‘Stick Fly’ Playwright Lydia Diamond On Race And Class

The noted playwright explores what it's like to be rich, Black, and in love in her latest work

(Photo: Lonnie C. Major)

Playwright Lydia R. Diamond is making her Broadway debut with the premiere of Stick Fly at New York’s Cort Theater. Since 2006, the critically acclaimed play has had successful regional productions in Chicago, Los Angeles, Boston, and Washington, DC. The Broadway production touts Grammy-Award winning singer/songwriter Alicia Keys as one of its producers and a composer of the musical score. Diamond earned rave reviews for her adaptation of Toni Morrison‘s “The Bluest Eye,” which launched her onto the national stage. Other works include Voyeurs de Venus, The Gift Horse, Stage Black and Harriet Jacobs. Productions of Diamond’s plays have been mounted across the US and in the UK. The native Chicagoan currently resides in Boston where she is a faculty member at Boston University.


BlackEnterprise.com caugth up with Diamond to discuss her vision behind Stick Fly, a play about a well-to-do family vacationing on Martha’s Vineyard, which explores sibling rivalry as well as issues of race and class.

Is Stick Fly based on a real life family or a personal experience at Martha’s Vineyard?

I had not been at the Vineyard at the time I decided to write the play. I was writing another play involving slavery (Voyeurs de Venus) that was hard for me to research and write emotionally. I decided to do an experiment in writing a traditional play about a family. Stick Fly was to be my fun play. My plays always come out of my characters; they are not real people but they are a composite of people who have made up my world for years and years. I wanted to see what happened when I threw these characters into a room, a confined space over the course of a weekend. The themes in my plays are always centered around class and race. I knew that would be in the mix. But I wanted these characters to have fun and bounce off of each other in interesting ways. I thought Martha’s Vineyard is the perfect place to explore the intersection of race and class dynamics outside of the Black community and within the Black community.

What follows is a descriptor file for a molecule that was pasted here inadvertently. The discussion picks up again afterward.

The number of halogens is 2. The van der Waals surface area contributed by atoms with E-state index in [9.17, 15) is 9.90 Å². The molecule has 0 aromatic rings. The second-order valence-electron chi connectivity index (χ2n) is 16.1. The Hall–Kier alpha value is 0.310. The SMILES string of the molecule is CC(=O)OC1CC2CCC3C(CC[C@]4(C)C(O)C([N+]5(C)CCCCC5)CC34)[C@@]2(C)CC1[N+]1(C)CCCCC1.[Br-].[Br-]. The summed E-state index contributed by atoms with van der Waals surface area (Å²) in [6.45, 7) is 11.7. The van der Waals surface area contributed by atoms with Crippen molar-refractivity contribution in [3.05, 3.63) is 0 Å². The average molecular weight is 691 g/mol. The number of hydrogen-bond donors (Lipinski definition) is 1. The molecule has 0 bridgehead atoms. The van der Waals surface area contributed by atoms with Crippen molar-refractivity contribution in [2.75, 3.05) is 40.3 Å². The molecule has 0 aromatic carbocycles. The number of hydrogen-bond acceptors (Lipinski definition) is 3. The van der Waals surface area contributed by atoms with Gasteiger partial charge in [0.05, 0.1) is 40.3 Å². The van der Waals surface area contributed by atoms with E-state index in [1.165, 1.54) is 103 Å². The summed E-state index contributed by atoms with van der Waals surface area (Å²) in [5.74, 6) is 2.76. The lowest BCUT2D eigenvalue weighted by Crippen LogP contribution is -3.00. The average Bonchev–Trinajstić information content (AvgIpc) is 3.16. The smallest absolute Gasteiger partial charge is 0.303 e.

Outside of Alicia Keys scoring the music, how has the play changed?

There has been music before but the music has changed from production to production. Alicia Keys’ score definitely enhances this production all around (the music plays during the scene changes with tunes that mingle bass with piano). Since I wrote the play five years ago, I would say it has gone though a lot of tweaks and rewrites. But it has been pretty steady the last couple of productions. I am in rehearsals with the cast sometimes making small revisions based on what flows out of an actor’s mouth more naturally or speaks regionally to a specific audience.

What do you hope audiences will walk away with after seeing Stick Fly?

I never presume anything or to wish for an audience to have a specific experience or take away a certain kind of message. I hope that people have a really good time. I hope that audiences come to see the play and laugh hardily. I hope that they are touched and possibly even challenged. I am really into how much people talk